With no high-quality smackdowns of DeLong on offer, let us turn to Robert Lucas's extremely bizarre reaction to the Volcker Disinflation...
With no high-quality smackdowns of DeLong on offer, let us turn to Robert Lucas's extremely bizarre reaction to the Volcker Disinflation...
Should-Read: This piece by the interesting Geoffrey Pulham seems to start out non-optimally.
There is a difference between (1) true "AI" on the one hand and (2) successful voice/text interface to database search on the other. At the moment (2) is easy. And we should implement (2)—which requires that humans do a little bit of adjusting in order not to use "not", for figuring out within which superset of results any particular "not" is asking for the complement is genuinely hard, and does require true or nearly-true "AI".
Thus to solve Pulham's problem, all you have to do is ask two queries: (i) "Which UK papers are part of the Murdoch empire?"; (ii) "What are the major UK papers?"; take the complement of (i) within (ii) and you immediately get a completely serviceable and useful answer to your question.
That you need to do two rather than one query is because Google has not set itself up to produce short lists as possible answers to (ii) and (i), and then subtract (i) from (ii), and that the reason that it has not done that is a hard AI problem rather than the brute-force-and-massive-ignorance word-frequency-plus-internet-attention that is Google shtick.
But what amazes me is that Google can get so close—not that "true AI" is really hard.
And maybe that is Pelham's real point:
Geoffrey Pulham (2013): Why Are We Still Waiting for Natural Language Processing?: "Try typing this, or any question with roughly the same meaning, into the Google search box... http://www.chronicle.com/blogs/linguafranca/2013/05/09/natural-language-processing/
Noah Smith: Noahpinion: Handwaving on health care: "There's a particular style of argument that some conservative economists use to dismiss calls for government intervention in markets:
- Step 1: Either assert or assume that free markets work best in general.
- Step 2: List the reasons why this particular market might be unusual.
- Step 3: Dismiss each reason with a combination of skeptical harumphing, handwaving, anecdotes, and/or informal evidence.
- Step 4: Conclude that this market should be free from government intervention.
In a recent rebuttal to a Greg Mankiw column on health care policy, John Cochrane displays this argumentation style in near-perfect form.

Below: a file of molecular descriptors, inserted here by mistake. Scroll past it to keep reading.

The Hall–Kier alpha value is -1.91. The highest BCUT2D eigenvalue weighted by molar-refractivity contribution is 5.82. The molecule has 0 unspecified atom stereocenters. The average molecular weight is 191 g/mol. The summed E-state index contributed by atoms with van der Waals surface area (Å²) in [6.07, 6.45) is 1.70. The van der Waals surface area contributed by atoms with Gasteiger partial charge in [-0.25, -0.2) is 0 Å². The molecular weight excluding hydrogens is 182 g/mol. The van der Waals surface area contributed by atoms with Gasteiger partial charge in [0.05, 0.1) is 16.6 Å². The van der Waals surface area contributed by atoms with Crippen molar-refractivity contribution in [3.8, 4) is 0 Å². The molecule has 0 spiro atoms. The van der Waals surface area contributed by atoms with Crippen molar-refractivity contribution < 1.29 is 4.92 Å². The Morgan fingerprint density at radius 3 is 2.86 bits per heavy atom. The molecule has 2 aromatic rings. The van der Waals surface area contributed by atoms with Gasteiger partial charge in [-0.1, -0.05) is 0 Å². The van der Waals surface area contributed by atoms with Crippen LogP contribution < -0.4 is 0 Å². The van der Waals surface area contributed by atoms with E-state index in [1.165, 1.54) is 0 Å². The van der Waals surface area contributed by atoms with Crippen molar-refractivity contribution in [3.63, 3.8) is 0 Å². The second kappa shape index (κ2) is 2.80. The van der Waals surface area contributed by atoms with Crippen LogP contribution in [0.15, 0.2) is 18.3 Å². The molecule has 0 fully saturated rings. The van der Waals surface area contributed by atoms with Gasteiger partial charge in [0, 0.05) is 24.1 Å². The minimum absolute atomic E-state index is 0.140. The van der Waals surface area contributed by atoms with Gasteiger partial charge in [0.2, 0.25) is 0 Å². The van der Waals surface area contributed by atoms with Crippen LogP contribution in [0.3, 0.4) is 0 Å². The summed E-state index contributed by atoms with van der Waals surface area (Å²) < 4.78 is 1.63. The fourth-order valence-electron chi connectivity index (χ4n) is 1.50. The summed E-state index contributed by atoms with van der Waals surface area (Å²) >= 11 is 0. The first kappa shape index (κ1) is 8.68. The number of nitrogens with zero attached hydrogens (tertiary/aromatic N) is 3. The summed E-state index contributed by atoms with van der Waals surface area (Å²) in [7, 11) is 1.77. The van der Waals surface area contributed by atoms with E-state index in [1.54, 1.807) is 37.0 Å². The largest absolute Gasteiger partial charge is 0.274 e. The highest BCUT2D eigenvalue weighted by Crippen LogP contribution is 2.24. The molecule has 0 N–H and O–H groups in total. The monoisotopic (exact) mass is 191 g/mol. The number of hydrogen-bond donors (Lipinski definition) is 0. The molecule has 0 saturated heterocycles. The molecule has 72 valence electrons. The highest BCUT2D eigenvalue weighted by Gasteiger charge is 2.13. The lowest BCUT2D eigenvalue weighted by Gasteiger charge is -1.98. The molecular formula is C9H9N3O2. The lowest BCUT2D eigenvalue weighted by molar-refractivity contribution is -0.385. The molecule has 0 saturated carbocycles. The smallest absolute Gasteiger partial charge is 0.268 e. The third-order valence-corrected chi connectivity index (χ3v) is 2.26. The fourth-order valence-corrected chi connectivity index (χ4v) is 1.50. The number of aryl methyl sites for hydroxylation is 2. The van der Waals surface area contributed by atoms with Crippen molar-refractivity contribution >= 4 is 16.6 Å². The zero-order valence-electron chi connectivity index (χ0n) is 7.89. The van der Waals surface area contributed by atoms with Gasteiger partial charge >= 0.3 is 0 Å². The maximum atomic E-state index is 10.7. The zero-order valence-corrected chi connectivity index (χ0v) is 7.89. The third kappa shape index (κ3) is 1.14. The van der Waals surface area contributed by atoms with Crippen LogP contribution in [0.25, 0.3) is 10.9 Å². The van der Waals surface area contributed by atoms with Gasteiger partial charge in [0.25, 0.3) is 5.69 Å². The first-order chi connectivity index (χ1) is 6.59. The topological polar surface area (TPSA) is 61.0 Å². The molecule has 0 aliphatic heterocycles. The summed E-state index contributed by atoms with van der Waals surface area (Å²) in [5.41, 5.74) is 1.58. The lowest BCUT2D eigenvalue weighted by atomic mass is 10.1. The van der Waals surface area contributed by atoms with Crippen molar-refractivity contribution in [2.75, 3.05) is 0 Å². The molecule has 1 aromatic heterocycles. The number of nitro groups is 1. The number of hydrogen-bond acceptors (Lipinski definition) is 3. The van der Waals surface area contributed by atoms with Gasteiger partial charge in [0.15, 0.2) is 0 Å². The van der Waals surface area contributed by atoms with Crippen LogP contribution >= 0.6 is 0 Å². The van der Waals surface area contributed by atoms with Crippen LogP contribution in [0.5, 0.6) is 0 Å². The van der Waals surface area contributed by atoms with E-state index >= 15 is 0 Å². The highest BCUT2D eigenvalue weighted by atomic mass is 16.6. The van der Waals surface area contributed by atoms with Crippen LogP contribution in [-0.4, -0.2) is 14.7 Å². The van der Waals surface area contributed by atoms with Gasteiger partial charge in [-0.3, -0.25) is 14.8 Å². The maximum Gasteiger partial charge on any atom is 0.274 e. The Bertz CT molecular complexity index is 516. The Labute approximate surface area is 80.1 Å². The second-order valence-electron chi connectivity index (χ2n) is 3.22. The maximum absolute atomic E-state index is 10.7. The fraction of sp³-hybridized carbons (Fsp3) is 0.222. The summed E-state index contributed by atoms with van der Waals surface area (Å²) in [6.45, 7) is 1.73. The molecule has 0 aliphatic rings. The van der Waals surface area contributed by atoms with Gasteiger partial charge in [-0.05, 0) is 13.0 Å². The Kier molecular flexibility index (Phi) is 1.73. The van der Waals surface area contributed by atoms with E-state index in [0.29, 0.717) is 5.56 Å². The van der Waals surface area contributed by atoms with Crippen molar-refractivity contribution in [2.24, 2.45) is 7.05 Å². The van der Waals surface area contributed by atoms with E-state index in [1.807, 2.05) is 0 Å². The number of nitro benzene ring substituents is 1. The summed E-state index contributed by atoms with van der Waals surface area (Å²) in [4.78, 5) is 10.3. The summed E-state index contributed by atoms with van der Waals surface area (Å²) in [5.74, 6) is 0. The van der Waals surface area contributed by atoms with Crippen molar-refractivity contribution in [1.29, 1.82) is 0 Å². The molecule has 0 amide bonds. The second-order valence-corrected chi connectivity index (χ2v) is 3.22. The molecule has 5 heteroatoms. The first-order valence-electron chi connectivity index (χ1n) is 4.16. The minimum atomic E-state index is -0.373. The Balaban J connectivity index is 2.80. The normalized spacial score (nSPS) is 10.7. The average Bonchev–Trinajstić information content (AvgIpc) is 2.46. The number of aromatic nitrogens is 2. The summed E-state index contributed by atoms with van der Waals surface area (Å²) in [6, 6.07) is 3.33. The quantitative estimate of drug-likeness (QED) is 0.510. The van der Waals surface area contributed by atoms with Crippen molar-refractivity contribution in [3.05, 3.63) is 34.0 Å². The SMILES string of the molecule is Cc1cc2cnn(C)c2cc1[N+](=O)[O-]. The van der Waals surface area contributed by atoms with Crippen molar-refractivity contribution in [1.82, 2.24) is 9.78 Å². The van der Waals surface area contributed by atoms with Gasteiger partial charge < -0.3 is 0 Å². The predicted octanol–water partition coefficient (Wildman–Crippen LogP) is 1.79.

Ah. A correspondent informs me that he has John Cochrane's response to my claims that:
Could somebody at Hoover please do an intervention?
And if Hoover won't, could somebody at Stanford please do an intervention on Hoover?
Comment of the Day: Marc C.: Monday Smackdown: The Elementary Arithmetic of a Value-Added Tax (VAT): "Asked Cochrane if he would respond. [Cochrane wrote]:
No. The response is obvious and elementary. It's easy to calculate the VAT rate under various assumptions. Brad's insults, slanders, ad hominem attacks, and outright lies do not merit responses.
It would be nice if I could start off October with another real DeLong smackdown: an incisive critique of a place where my argument has been wrong, or at least pathetically incomplete and one-sided.
But it is not to be: the environment is just too target-rich.
Somebody who wishes me ill sends me a link to Paul Gigot and Gerry Baker's execrable Wall Street Journal, and provokes me into clicking it. It is John Cochrane from Stanford's Hoover Institution: claiming a hypothetical tax rate is 20%, when five minutes' thought gets 42.9% as the true number:
John Cochrane: Tax Consumption Through a VAT, and Voilà https://www.wsj.com/articles/tax-consumption-through-a-vat-and-voila-1504550331: "If the administration and Congress drop the income tax, it won’t be difficult to achieve 3% growth...
Must-Watch: Joshua Gans: Danny Kahneman on AI versus Humans: "At our AI conference last week, Nobel Laureate Danny Kahneman was commenting on a paper by Colin Camerer: https://digitopoly.org/2017/09/22/kahneman-on-ai-versus-humans/
Comment of the Day: JEC: "Any Community... Flourishes only When Our Members Feel Welcome and Safe...": "I see a couple of persistent misconceptions in this discussion... http://www.bradford-delong.com/2017/09/any-community-flourishes-only-when-our-members-feel-welcome-and-safe.html?cid=6a00e551f08003883401b7c922959a970b#comment-6a00e551f08003883401b7c922959a970b
Consider the 256 GB memory iPhone X: Implemented in vacuum tubes in 1957, the transistors in an iPhoneX alone would have:
Hoisted from Ten Years Ago: After World War I: Weber: Marxism, liberalism, and what we will here call "nationalism"—just to be polite... http://delong.typepad.com/sdj/2007/09/lecture-notes-f.html
We read Norman Angell: We did not read Max Weber: nationalism as social-darwinist doctrine:
Should-Read: Eve Fairbanks: Can Your Best Friends Be Books?: "I, too, had book friends as a child, and at a time when making real friends could feel like too much to bear... http://lithub.com/can-your-best-friends-be-books/
If I were you, if I were trying to understand Washington, DC today, I would hold tight to four points: